British PM Wants More Internet Censorship: Delete ‘Extremist Content’ In 2 Hours


Ian Miles Cheong Contributor
Font Size:

British prime minister Theresa May on Wednesday called upon executives from Microsoft, Facebook and Google to remove extremist content within two hours of notification. The move may prompt social media, search engines, and content platforms to embrace widespread censorship for compliance with her request.

May’s request comes after a UK Home Office report that stated that links to “extremist content” remained online for an average of 36 hours before they are removed. The Home Office analyzed 27,000 links to extremist content in the first five months of 2017.

The British prime minister made her statements on the sidelines of the United Nations meeting in New York on Wednesday. She is reported to have addressed these companies alongside other France’s Emmanuel Macron and Italy’s Paul Gentiloni.

At the present, many platforms provide a 24-hour window (which tech websites like TechCrunch point out is “aggressive”) for their staff to manually review reported content and take them down. Due to the sheer volume of content, it is impossible to take them down within two hours without sweeping automation.

The UK government is calling on tech companies to develop technology to spot extremist content and remove it before it’s ever shared. The prime minister cited ISIS promotional videos and other material encouraging extremists to commit acts of  violence involving vehicles and knives.

“Terrorist groups are aware that links to their propaganda are being removed more quickly, and are placing a greater emphasis on disseminating content at speed in order to stay ahead,” she said.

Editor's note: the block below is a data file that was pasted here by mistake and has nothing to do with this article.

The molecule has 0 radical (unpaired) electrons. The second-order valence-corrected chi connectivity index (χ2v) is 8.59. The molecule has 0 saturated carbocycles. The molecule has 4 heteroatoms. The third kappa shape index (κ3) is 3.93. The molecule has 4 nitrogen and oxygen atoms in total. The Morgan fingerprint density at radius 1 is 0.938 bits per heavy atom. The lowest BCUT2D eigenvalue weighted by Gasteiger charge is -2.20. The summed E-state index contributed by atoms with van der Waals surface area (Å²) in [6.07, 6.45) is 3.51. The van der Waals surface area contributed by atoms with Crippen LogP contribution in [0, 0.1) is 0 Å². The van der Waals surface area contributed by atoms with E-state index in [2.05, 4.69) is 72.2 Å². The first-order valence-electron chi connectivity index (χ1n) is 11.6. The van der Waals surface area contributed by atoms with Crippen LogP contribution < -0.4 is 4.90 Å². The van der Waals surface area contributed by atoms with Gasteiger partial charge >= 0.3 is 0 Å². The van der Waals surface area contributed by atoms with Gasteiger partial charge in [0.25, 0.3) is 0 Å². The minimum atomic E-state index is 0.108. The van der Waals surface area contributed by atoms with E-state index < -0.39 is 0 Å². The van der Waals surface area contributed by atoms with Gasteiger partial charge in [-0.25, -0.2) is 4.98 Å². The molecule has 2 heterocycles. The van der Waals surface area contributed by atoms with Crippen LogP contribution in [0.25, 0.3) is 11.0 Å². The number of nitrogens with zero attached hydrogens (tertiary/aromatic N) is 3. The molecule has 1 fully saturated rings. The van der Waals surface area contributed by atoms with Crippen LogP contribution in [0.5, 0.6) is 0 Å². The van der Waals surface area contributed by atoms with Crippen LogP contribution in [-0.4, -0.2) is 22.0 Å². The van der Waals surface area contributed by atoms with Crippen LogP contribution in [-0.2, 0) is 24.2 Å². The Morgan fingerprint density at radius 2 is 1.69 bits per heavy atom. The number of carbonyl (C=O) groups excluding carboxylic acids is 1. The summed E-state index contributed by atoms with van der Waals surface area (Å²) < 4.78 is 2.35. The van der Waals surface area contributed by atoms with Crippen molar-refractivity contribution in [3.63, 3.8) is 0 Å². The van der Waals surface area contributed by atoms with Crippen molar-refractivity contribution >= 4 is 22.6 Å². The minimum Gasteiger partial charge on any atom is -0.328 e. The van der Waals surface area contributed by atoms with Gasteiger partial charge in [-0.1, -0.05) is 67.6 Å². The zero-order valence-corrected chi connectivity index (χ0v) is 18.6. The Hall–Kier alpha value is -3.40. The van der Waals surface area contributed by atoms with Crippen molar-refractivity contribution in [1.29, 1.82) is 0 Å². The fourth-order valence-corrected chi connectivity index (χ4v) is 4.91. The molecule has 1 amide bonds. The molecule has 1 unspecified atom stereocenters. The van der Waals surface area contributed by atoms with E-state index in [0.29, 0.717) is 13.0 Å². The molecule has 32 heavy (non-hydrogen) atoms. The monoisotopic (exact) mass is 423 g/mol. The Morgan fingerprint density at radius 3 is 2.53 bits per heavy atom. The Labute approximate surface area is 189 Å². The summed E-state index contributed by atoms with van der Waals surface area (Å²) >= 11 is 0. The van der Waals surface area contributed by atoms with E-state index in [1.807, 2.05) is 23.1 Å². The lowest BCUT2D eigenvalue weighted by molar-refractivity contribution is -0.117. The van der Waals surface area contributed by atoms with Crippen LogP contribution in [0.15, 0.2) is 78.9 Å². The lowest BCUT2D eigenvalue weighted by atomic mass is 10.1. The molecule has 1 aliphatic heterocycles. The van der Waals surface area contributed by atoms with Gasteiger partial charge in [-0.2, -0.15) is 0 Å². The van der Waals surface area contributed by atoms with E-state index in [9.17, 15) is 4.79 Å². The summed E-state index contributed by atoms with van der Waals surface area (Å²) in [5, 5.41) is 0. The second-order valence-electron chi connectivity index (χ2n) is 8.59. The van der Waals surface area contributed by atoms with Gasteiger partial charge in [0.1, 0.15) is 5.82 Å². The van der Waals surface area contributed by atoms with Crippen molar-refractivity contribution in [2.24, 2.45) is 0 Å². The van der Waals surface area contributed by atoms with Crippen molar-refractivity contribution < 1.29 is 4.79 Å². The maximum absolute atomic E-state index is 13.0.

“Industry needs to go further and faster in automating the detection and removal of terrorist content online, and developing technological solutions that prevent it being uploaded in the first place.”

However, as past efforts by Google/YouTube have shown, corporate efforts to sanitize their platforms has only led to false positive hits and removal of legitimate content.

In August, human rights organization Airwatch had much of its content automatically flagged and removed as “extremist content” for its coverage of the war in Syria.

When the technology was first announced, YouTubers who spoke to The Daily Caller expressed fears that their content, some of which consisted of political debates and news, would be affected. They were not wrong, as dozens of channels have since been demonetized, delisted, or outright suspended since then.

As past efforts show, attempts to aggressively take down “extremist content” without manual review is only going to result in censorship. It is a free speech disaster in the making that will likely hurt news outlets and silence discussions on controversial topics.

The only solution to prevent news organizations from being affected by an automated system ban would be to create a whitelist, which would essentially leave alternative media organizations and citizen journalists out in the cold. Everyone else would have to abide by a list of acceptable, politically correct topics.

Ian Miles Cheong is a journalist and outspoken media critic. You can reach him through social media at @stillgray on Twitter and on Facebook.